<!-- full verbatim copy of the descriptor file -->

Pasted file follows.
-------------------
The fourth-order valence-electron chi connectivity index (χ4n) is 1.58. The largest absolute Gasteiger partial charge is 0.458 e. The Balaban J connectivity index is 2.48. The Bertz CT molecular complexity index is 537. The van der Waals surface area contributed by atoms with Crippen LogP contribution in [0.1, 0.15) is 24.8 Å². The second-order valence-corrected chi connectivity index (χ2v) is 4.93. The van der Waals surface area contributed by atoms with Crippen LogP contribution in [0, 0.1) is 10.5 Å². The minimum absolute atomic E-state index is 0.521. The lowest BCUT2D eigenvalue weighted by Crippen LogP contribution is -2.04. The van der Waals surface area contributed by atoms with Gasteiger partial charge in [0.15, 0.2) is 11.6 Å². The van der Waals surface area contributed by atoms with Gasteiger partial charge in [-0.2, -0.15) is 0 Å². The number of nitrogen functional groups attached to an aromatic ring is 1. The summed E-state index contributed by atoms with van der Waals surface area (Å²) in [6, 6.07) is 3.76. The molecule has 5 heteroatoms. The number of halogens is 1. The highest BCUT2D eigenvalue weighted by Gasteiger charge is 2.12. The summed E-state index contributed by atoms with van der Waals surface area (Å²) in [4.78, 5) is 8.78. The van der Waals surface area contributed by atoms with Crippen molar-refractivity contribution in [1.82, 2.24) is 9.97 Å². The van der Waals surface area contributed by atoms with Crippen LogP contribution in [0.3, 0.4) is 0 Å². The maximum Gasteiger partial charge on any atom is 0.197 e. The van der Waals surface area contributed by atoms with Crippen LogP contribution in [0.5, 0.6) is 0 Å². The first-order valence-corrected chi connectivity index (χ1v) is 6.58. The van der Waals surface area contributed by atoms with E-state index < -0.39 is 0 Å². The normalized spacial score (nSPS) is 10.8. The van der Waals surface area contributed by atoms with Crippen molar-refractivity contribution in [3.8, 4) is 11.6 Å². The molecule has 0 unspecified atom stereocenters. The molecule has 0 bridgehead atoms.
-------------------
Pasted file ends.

The fourth-order valence-electron chi connectivity index (χ4n) is 1.58. The largest absolute Gasteiger partial charge is 0.458 e. The Balaban J connectivity index is 2.48. The Bertz CT molecular complexity index is 537. The van der Waals surface area contributed by atoms with Crippen LogP contribution in [0.1, 0.15) is 24.8 Å². The second-order valence-corrected chi connectivity index (χ2v) is 4.93. The van der Waals surface area contributed by atoms with Crippen LogP contribution in [0, 0.1) is 10.5 Å². The minimum absolute atomic E-state index is 0.521. The lowest BCUT2D eigenvalue weighted by Crippen LogP contribution is -2.04. The van der Waals surface area contributed by atoms with Gasteiger partial charge in [0.15, 0.2) is 11.6 Å². The van der Waals surface area contributed by atoms with Gasteiger partial charge in [-0.2, -0.15) is 0 Å². The number of nitrogen functional groups attached to an aromatic ring is 1. The summed E-state index contributed by atoms with van der Waals surface area (Å²) in [6, 6.07) is 3.76. The molecule has 5 heteroatoms. The number of halogens is 1. The highest BCUT2D eigenvalue weighted by Gasteiger charge is 2.12. The summed E-state index contributed by atoms with van der Waals surface area (Å²) in [4.78, 5) is 8.78. The van der Waals surface area contributed by atoms with Crippen molar-refractivity contribution in [1.82, 2.24) is 9.97 Å². The van der Waals surface area contributed by atoms with Crippen LogP contribution in [0.3, 0.4) is 0 Å². The maximum Gasteiger partial charge on any atom is 0.197 e. The van der Waals surface area contributed by atoms with Crippen LogP contribution in [0.5, 0.6) is 0 Å². The first-order valence-corrected chi connectivity index (χ1v) is 6.58. The van der Waals surface area contributed by atoms with E-state index < -0.39 is 0 Å². The normalized spacial score (nSPS) is 10.8. The van der Waals surface area contributed by atoms with Crippen molar-refractivity contribution in [3.8, 4) is 11.6 Å². The molecule has 0 unspecified atom stereocenters. The molecule has 0 bridgehead atoms.